A mind for migraine molecules

Allergan is paying $250M for Merck & Co.'s two CGRP receptor antagonists for the treatment and prevention of migraines

Kelsey Kaustinen
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DUBLIN & KENILWORTH, N.J.—Allergan plc and Merck, known as MSD outside the United States and Canada, have launched an agreement pursuant to which Allergan will acquire exclusive worldwide rights to Merck's investigational small-molecule oral calcitonin gene-related peptide (CGRP) receptor antagonists. Per the terms of the agreement, Allergan will pay Merck $250 million up front for the rights, $125 million of which is payable upon receiving clearance under the Hart-Scott-Rodino Antitrust Act and the other $125 million of which will be payable in April of next year. Merck is entitled to receive potential development and commercial milestone payments and tiered double-digit royalties based on commercialization of the programs. Allergan will assume full responsibility for developing the CGRP programs, as well as manufacturing and commercialization upon approval and launch.
“We are pleased that this agreement will enable Allergan to advance these promising molecules for the potential benefit of migraine sufferers, and that Merck will be able to continue to further focus our research and development resources on our priority therapeutic areas,” commented Iain D. Dukes, senior vice president of Business Development & Licensing for Merck Research Laboratories.
Under this agreement, Allergan gains the rights to two CGRP receptor antagonists being developed for migraine. Those antagonists include MK-1602, an oral small-molecule antagonist for the acute treatment of migraines, and MK-8031, an oral small-molecule antagonist for the prevention of migraines. A Phase 2 study of MK-1602 has already been completed, with a Phase 3 study is slated to begin next year, and a Phase 2 study of MK-8031 is expected to begin in 2016 as well. In clinical trials to date, neither compound has shown any evidence of liver toxicity, and per a Merck press release, “The potential of the CGRP antagonist mechanism has received validation from episodic and chronic migraine studies of injectable candidates in development.”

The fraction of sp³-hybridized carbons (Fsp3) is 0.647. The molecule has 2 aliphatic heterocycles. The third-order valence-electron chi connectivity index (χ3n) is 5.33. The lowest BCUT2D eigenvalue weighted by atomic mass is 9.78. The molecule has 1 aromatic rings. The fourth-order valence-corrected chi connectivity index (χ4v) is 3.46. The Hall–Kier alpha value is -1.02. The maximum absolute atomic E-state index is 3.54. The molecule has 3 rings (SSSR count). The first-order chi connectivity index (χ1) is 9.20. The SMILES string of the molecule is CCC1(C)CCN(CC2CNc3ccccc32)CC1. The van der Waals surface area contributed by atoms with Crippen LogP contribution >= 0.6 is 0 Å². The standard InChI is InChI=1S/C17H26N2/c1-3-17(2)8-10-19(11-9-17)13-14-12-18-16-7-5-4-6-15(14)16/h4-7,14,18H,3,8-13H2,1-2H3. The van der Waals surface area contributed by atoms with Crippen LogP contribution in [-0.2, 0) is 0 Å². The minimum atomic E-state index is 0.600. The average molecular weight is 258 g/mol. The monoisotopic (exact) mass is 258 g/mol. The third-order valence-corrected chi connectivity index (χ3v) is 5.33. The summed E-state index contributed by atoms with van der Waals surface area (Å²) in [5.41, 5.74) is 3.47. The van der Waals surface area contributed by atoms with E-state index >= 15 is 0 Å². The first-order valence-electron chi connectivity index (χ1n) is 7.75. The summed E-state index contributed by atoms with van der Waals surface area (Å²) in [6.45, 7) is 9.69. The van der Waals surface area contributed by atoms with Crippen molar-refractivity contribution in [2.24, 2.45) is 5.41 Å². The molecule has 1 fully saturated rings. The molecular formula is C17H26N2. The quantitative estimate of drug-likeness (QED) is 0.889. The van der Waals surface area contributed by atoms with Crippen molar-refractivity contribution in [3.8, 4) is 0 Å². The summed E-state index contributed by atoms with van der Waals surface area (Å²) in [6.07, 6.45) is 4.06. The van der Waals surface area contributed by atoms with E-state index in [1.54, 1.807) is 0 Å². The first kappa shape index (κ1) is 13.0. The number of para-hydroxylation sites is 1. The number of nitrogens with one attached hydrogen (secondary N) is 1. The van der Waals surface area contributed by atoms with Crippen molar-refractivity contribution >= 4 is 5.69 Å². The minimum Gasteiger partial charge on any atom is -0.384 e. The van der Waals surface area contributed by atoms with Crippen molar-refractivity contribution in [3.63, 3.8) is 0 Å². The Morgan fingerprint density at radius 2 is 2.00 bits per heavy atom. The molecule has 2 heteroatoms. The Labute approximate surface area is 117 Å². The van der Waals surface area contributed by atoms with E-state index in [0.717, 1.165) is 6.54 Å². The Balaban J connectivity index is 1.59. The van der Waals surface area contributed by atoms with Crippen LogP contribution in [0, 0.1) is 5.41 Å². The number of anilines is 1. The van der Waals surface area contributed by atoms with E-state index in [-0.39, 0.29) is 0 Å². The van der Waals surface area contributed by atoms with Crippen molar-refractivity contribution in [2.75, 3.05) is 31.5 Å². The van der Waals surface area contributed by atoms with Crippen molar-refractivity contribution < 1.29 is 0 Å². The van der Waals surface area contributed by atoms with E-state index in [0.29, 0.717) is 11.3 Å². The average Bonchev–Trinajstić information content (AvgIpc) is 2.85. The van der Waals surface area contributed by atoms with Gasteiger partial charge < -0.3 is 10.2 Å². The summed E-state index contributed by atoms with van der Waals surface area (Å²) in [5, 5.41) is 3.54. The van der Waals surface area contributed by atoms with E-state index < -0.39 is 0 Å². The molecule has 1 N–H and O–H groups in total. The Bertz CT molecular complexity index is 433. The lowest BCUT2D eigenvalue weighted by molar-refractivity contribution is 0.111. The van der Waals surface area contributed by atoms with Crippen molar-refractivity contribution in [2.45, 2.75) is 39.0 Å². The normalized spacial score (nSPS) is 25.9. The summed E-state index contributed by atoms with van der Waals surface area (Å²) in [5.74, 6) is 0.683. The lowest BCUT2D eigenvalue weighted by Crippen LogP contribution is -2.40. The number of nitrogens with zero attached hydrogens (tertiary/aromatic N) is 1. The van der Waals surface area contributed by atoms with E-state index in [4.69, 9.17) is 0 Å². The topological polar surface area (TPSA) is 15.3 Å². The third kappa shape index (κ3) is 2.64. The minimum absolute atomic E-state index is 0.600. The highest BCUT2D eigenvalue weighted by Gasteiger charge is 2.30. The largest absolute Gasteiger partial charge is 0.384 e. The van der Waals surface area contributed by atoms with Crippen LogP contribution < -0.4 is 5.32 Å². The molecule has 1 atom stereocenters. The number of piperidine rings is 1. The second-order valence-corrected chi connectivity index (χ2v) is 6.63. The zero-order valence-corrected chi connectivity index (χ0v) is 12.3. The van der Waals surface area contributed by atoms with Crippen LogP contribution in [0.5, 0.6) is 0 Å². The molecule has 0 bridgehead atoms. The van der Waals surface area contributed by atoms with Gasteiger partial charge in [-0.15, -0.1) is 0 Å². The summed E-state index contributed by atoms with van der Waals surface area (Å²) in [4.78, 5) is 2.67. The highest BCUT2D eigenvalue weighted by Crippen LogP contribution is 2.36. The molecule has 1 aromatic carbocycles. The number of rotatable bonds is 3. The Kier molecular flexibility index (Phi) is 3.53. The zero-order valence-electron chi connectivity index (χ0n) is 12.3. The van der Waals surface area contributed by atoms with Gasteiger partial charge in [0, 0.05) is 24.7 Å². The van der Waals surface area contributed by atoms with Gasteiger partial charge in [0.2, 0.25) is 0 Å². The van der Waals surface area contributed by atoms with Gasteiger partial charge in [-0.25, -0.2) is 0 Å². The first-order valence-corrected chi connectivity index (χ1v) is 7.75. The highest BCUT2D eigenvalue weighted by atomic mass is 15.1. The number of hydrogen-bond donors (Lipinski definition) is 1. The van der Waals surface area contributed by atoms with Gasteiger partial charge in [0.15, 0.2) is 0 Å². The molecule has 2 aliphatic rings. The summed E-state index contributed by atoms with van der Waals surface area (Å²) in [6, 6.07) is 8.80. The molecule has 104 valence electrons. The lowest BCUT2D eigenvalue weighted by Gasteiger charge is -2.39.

“The agreement to acquire exclusive worldwide rights to Merck’s CGRP migraine development program builds on our existing strength in neurosciences and helps position Allergan as a potential leader in the acute treatment of migraine and prevention of migraine for millions of patients,” David Nicholson, executive vice president of Global Brands Research and Development at Allergan, said in a press release about the deal. “With two novel oral therapies in development for treating and preventing migraines, we have the opportunity to provide therapies that could alleviate an intensely debilitating and immobilizing condition for patients worldwide. We look forward to supporting the continued development of these programs and to potentially bringing these new therapies to market.”
According to the Migraine Research Foundation, approximately 36 million people suffer from migraines in the United States. These intense headaches consist of serious head pain that can last anywhere from four to 72 hours, and additional common symptoms include dizziness, nausea, vomiting and an increased sensitivity to light and sound.
SOURCE: Merck press release

Kelsey Kaustinen

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